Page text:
Too repetitive. Sometimes it’ll just keep repeating what it’s seen so far, with only minimal changes in each loop.
Too “noodly.” Other times the song will just wander aimlessly with no underlying structure.
Here’s the good news: I said it’s the implementation that’s imperfect; not the technology. I know just enough about the underlying code to know this particular problem can be fixed with just a few tweaks. The tech will undoubtedly improve too, so I’m excited to see what the future holds.
Strictly speaking, you could just save MuseNet’s outputs to MP3, and then dust off your hands and say, “See! A computer can be creative!” And you wouldn’t be wrong. But I think the technology really shines when you, as a human, remain a part of the equation.
That’s what I’ve been doing for the past two years. MuseNet is an integral part of my creative process—but I use it as a tool, much in the way a mathematician uses a calculator.
To reiterate, MuseNet’s greatest weakness (in my opinion) is understanding structure. In fairness, it doesn’t utterly fail at this every single time—but if you want your song to have an intro, a verse, a chorus, and a bridge, it’s easiest if you remain part of the creative process and lean on MuseNet for idea generation. That’s exactly what I’ve been doing. My process looks something like this:
Have MuseNet generate a few dozen song fragments until I finally hear something that catches my ear.
Download the output (as MIDI), and clean it up/improve it a bit.
Add my own touches (for my synthwave music, this includes drums/arpeggios/etc.)
Feed my work back into MuseNet, generate a few dozen continuations, and repeat the process.
Structure the song (verse, chorus, bridge, etc.)
If I can toot my (our?) own horn a bit, I think the music comes out quite good. Here are two of my favorite works:
Wheels of Time
Bird Don’t Fly
This is pretty representative of my music right now: split between piano/orchestral pieces and video gamey synthwave. If you have a keen ear, you might have noticed that I fully embraced MuseNet’s noodliness on Bird Don’t Fly. The melody evolves every 8 bars or so and there isn’t a clear verse or chorus in the song. This approach usually doesn’t work—but it did so beautifully this time, at least!
The future of AI art
Let me be clear: those two songs would not exist without AI. Although I worked on each of them for 10+ hours to make them fully “my own,” the melodies and motifs were mostly written by silicon transistors, not biological neurons.
Like I said: MuseNet is my (musical) calculator. It saves me time. But for now, it’s just a tool, and music still needs a human touch if you want it to touch your heart or get you dancing.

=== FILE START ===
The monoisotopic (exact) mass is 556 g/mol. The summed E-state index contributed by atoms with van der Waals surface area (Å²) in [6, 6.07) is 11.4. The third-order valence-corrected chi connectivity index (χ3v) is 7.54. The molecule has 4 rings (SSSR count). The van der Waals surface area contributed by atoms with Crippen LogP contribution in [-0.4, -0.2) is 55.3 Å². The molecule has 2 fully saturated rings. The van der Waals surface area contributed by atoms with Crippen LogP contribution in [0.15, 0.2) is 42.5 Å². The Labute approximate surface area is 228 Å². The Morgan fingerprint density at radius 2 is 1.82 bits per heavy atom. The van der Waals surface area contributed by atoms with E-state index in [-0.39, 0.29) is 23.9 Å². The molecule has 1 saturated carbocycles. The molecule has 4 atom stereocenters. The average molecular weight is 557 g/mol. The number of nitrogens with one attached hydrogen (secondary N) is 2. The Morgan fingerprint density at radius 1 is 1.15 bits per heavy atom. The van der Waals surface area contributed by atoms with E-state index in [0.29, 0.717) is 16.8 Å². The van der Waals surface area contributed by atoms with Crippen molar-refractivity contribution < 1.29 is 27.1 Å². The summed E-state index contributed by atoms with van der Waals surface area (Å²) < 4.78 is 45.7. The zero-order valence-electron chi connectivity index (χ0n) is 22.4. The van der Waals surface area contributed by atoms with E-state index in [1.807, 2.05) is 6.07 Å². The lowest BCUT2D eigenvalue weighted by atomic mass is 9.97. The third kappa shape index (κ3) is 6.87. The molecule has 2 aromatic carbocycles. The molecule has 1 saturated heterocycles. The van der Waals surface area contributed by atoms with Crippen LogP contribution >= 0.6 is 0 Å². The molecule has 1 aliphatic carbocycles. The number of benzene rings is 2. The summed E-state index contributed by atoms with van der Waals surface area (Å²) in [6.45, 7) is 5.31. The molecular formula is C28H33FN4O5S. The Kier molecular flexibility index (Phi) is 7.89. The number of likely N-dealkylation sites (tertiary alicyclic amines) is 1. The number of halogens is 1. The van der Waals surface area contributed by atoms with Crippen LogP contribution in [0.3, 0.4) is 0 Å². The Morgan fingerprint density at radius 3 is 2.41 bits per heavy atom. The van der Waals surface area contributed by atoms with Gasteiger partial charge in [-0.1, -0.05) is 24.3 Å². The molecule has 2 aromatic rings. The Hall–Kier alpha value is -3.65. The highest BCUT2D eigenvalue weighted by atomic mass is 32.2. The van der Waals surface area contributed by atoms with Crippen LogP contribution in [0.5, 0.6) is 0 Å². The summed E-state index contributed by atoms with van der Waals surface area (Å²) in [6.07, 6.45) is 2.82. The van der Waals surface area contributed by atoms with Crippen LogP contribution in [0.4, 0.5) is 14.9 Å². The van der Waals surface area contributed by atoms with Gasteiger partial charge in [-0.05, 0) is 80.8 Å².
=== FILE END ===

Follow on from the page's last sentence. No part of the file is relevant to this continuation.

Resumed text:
It won’t be this way for much longer. You might think there’s this certain je ne sais quoi that makes certain music beautiful—the human pianist (in this case, the wonderful Holly Mead) knowing when to slow down her playing for a certain passage, or use dynamics to make certain parts loud and commanding, and other parts quiet and gentle.
But the truth is that’s all math too—and it, too, can be modeled with linear algebra and calculus. We just haven’t done it yet.
I said I don’t like the word “never,” but I don’t think this will put human musicians like me or Holly out of a job. But it will change the nature of our work. Music will become more interactive and rely even more deeply on human connection. Live performances and music lessons, for example, will continue to have their place. (Don’t be surprised if I’m doing a world tour of MuseNet’s Greatest Hits in 2035.) But the work of session musicians (who just show up in the studio and play something) stands a good chance of being automated in the next decade or so. AI will be able to do that. Soon.
So, what can computers and AI not do? I’m willing to go out on a limb and say empathy is going to remain in the domain of humans for the longest. If you want rock-solid job security, become a therapist. ELIZA isn’t going to replace you any time soon.
Tell your grandchildren, however, to not be surprised if sentient AIs learn to empathize better than humans over the next few centuries. Science progresses fast.
It's ancient by digital standards, by the way. It was developed in the 1960s! But I was enjoying a Mac port of it in the 1990s.
There’s still no program to download or install, but the web demo is very usable and I’ve been using it ever since its introduction.